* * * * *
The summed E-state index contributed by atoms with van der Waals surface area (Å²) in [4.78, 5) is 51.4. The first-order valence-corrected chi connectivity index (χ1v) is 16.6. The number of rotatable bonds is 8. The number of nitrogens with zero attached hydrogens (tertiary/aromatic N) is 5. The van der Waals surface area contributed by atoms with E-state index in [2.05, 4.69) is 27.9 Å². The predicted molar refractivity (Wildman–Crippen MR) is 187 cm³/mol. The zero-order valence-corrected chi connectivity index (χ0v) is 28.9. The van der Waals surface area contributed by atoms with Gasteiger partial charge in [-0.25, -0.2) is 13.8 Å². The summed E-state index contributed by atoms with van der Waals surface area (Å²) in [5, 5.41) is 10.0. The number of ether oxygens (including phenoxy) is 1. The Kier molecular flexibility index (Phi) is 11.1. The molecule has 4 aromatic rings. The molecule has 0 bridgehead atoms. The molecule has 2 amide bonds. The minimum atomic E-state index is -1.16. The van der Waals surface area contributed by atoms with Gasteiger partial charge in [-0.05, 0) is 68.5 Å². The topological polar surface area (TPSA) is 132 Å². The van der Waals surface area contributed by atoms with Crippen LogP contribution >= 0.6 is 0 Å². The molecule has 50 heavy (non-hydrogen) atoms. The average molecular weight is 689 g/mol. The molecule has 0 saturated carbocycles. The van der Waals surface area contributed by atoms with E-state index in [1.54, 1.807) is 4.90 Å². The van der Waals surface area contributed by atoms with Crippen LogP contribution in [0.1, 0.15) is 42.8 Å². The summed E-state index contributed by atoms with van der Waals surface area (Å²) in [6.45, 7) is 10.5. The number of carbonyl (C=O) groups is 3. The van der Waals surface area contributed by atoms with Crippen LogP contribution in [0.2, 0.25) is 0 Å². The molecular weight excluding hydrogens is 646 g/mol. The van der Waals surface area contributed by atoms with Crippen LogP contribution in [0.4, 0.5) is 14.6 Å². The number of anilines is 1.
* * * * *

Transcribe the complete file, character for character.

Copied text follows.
The summed E-state index contributed by atoms with van der Waals surface area (Å²) in [4.78, 5) is 51.4. The first-order valence-corrected chi connectivity index (χ1v) is 16.6. The number of rotatable bonds is 8. The number of nitrogens with zero attached hydrogens (tertiary/aromatic N) is 5. The van der Waals surface area contributed by atoms with E-state index in [2.05, 4.69) is 27.9 Å². The predicted molar refractivity (Wildman–Crippen MR) is 187 cm³/mol. The zero-order valence-corrected chi connectivity index (χ0v) is 28.9. The van der Waals surface area contributed by atoms with Gasteiger partial charge in [-0.25, -0.2) is 13.8 Å². The summed E-state index contributed by atoms with van der Waals surface area (Å²) in [5, 5.41) is 10.0. The number of ether oxygens (including phenoxy) is 1. The Kier molecular flexibility index (Phi) is 11.1. The molecule has 4 aromatic rings. The molecule has 0 bridgehead atoms. The molecule has 2 amide bonds. The minimum atomic E-state index is -1.16. The van der Waals surface area contributed by atoms with Gasteiger partial charge in [-0.05, 0) is 68.5 Å². The topological polar surface area (TPSA) is 132 Å². The van der Waals surface area contributed by atoms with Crippen LogP contribution >= 0.6 is 0 Å². The molecule has 50 heavy (non-hydrogen) atoms. The average molecular weight is 689 g/mol. The molecule has 0 saturated carbocycles. The van der Waals surface area contributed by atoms with E-state index in [1.54, 1.807) is 4.90 Å². The van der Waals surface area contributed by atoms with Crippen LogP contribution in [0.1, 0.15) is 42.8 Å². The summed E-state index contributed by atoms with van der Waals surface area (Å²) in [6.45, 7) is 10.5. The number of carbonyl (C=O) groups is 3. The van der Waals surface area contributed by atoms with Crippen LogP contribution in [0.2, 0.25) is 0 Å². The molecular weight excluding hydrogens is 646 g/mol. The van der Waals surface area contributed by atoms with Crippen LogP contribution in [0.4, 0.5) is 14.6 Å². The number of anilines is 1.